WeeklyTech #1 – How Deepfakes Erode Trust

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How deepfakes erode trust: What Christians can do when reality is distorted

One of the most powerful and frightening developments in technology as of late is the deepfake. From government leaders grasping how to handle these fake videos to corporations like Facebook seeking to minimize their distribution online through content moderation, deepfakes are beginning to take hold in our society, and not for good. Well-known leaders like House Speaker Nancy Pelosi and Facebook CEO Mark Zuckerberg have already fallen prey to these fake videos, and many more are on the horizon. As we enter into the 2020 presidential election cycle, deepfakes will continue to gain an outsized role in the news we see, ultimately affecting what we believe. So, what are we to do about them as a society?

As I have previously written, deepfakes are simply fake videos produced using highly advanced artificial intelligence (AI) to create extremely realistic and potentially dangerous pieces of content. Deepfake technology has become a hot topic in our communities because of how it can misrepresent reality. This technology is not new though. For example, versions of it have been used for years to create celebrity pornography videos. Face swapping can give the illusion that our dreams are reality by taking the face of one person and placing it on another’s body. Pornography has helped propel these technologies into the mainstream and fostered further innovation.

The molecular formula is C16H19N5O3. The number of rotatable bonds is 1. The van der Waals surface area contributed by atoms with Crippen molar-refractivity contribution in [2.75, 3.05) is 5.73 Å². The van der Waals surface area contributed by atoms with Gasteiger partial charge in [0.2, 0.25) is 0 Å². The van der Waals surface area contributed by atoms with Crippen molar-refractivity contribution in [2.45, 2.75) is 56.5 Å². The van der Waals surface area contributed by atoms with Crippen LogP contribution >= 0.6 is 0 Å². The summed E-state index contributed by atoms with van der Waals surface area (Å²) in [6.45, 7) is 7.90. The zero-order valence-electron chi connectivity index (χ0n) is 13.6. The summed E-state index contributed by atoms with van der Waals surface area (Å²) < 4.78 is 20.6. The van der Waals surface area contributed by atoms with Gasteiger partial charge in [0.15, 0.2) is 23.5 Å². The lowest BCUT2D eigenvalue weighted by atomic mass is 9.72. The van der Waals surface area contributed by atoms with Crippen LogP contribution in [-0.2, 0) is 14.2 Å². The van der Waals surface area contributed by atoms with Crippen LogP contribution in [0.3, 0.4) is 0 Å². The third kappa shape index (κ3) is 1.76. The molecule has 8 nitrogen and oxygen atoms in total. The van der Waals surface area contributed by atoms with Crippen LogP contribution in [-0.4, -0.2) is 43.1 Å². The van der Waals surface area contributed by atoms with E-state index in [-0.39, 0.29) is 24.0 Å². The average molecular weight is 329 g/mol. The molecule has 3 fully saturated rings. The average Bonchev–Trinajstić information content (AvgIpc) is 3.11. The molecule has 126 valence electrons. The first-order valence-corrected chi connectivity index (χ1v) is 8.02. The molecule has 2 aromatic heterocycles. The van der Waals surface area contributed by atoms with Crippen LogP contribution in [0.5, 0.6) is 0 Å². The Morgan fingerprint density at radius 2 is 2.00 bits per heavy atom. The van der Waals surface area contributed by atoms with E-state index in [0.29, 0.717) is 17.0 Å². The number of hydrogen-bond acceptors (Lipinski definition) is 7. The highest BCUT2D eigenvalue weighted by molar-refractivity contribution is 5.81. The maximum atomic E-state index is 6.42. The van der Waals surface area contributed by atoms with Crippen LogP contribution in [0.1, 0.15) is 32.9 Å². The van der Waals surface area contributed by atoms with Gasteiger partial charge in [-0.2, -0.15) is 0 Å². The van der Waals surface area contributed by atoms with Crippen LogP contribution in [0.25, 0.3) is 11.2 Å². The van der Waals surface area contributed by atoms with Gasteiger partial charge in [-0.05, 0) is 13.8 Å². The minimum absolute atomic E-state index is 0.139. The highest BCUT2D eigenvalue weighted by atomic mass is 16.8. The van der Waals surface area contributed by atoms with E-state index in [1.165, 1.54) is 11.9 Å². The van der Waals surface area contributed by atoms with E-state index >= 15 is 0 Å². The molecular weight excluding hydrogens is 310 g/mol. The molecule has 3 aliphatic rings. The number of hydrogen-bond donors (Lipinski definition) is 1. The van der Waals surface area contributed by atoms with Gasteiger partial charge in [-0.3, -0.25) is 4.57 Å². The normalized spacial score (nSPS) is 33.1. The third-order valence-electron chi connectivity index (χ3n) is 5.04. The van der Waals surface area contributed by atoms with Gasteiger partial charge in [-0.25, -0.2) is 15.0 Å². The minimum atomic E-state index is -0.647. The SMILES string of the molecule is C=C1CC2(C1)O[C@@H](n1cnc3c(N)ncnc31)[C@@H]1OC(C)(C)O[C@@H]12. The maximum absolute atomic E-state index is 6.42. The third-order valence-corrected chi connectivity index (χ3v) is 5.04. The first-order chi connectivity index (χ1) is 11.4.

But just as pornography sells us a cheap and distorted version of reality, deepfakes can present the world as some want it to be rather than as it is. The deepfake disillusion can not only harm how we view ourselves and those around us, but can also cause us to question some of the most basic aspects of what is true in our divided world. The aim of a deepfake is to present an alternate reality and sow discord in our society.

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Jason Thacker

Jason serves as the creative director and associate research fellow at The Ethics and Religious Liberty Commission. He is a graduate of The University of Tennessee and Southern Seminary. He writes and speaks on topics including human dignity, technology, and artificial intelligence. His new book on AI and human dignity releases in 2020 with Zondervan. He is married to Dorie and they have two sons.

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Jason serves as the creative director and associate research fellow at The Ethics and Religious Liberty Commission. He is a graduate of The University of Tennessee and Southern Seminary. He writes and speaks on topics including human dignity, technology, and artificial intelligence. His new book on AI and human dignity releases in 2020 with Zondervan. He is married to Dorie and they have two sons.

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